commercial establishments interested almost exclusively in status,

wealth, and power prevent from flying apart a community of increasing

diversity?

In their introduction, which serves as a tour de horizon not only for

this volume but for a forthcoming volume in what will be a history of New York

City to the present time, Burrows and Wallace make clear the extent to which

commerce has dominated the city: “After the Civil War, the metropolis became

the principal facilitator of America’s own industrialization and imperial

(westward) expansion.”(p. xvii). And, by the 19th century’s end,

“New York had gained the ability to direct, not just channel, America’s

industrialization. Financiers like J.P. Morgan established nation wide

corporations and housed them in the city, making Manhattan the country’s

corporate headquarters. When World War I ended European hegemony, and the

United States became a creditor nation, New York began to vie with London as

fulcrum of the global economy.”(p. xviii). Key developments in facilitating

the city’s “imperial expansion” were the opening of the Erie Canal in October

1825 and railroads, from the late 1850s. Other cities along the eastern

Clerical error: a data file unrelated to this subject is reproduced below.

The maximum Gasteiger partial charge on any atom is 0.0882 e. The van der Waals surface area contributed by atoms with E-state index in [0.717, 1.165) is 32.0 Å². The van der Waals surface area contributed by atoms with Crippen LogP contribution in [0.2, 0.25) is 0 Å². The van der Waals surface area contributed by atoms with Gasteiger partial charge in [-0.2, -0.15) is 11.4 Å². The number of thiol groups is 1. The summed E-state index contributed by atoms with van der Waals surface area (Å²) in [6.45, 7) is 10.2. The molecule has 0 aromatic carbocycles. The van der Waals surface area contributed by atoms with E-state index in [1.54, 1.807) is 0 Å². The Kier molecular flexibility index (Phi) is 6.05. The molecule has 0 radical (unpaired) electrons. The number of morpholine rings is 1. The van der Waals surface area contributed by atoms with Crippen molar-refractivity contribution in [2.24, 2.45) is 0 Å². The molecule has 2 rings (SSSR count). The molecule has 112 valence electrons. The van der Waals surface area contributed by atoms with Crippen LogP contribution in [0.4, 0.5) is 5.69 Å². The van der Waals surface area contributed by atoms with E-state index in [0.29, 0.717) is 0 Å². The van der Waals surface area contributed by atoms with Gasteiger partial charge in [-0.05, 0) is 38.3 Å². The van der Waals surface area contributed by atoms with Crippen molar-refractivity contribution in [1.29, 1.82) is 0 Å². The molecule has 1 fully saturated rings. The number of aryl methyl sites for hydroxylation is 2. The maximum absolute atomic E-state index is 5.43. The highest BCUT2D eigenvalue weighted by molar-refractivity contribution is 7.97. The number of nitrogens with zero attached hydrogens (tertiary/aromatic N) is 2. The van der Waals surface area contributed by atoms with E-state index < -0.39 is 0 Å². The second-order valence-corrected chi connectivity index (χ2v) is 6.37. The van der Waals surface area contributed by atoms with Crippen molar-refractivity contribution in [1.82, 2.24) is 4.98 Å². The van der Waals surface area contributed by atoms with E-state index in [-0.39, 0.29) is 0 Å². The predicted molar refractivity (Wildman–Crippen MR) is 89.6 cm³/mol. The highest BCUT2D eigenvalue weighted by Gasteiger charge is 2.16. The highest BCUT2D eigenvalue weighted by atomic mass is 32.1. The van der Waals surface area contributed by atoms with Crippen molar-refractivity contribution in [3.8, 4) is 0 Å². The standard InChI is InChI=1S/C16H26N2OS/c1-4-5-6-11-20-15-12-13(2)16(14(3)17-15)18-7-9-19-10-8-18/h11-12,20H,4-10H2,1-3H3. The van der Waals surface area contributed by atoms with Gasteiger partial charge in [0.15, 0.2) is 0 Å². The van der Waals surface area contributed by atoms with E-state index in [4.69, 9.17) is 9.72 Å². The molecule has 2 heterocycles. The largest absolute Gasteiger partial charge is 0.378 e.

seaboard resented New York’s burgeoning fortunes, but unfortunately for them,

they began digging canals too late. Only with railroads could other cities hope

to compete, and in 1860, counting “the still-heavy volume of traffic on the

Erie Canal, [New York] received $161 million worth of goods from the West, just

about the value of that year’s cotton crop.”(p.655).

While some

entrepreneurs thus demonstrated their extraordinary talents

positioning New York vis-a-vis national and international commerce,

others made speculation in real estate an art form. The

real estate market was driven not only by needs of the rich for factories and

palaces for themselves but by immigrants who poured into the city thanks to its

promise of employment. Employers never adverse to paying the lowest wages

possible had no complaints about realtors extracting the highest rents

imaginable from workers.

Like the Dutch, English and American elite had no great fondness for

non-Protestants. Jews were tolerated because they took care of their own poor.

The problem through much of the

19th century was with immigrants who might be Christians but who also happened

to be Catholics. In particular there were the Irish, driven from their

ancestral homeland by indescribably cruel English policies. To the dismay of

New York’s Establishments,

not only were Irish Catholics unable to finance care for their poor, but by

definition they were guilty of allegiance to Rome. Adding to their misery,

in searching for employment the Irish resented seeing such signals of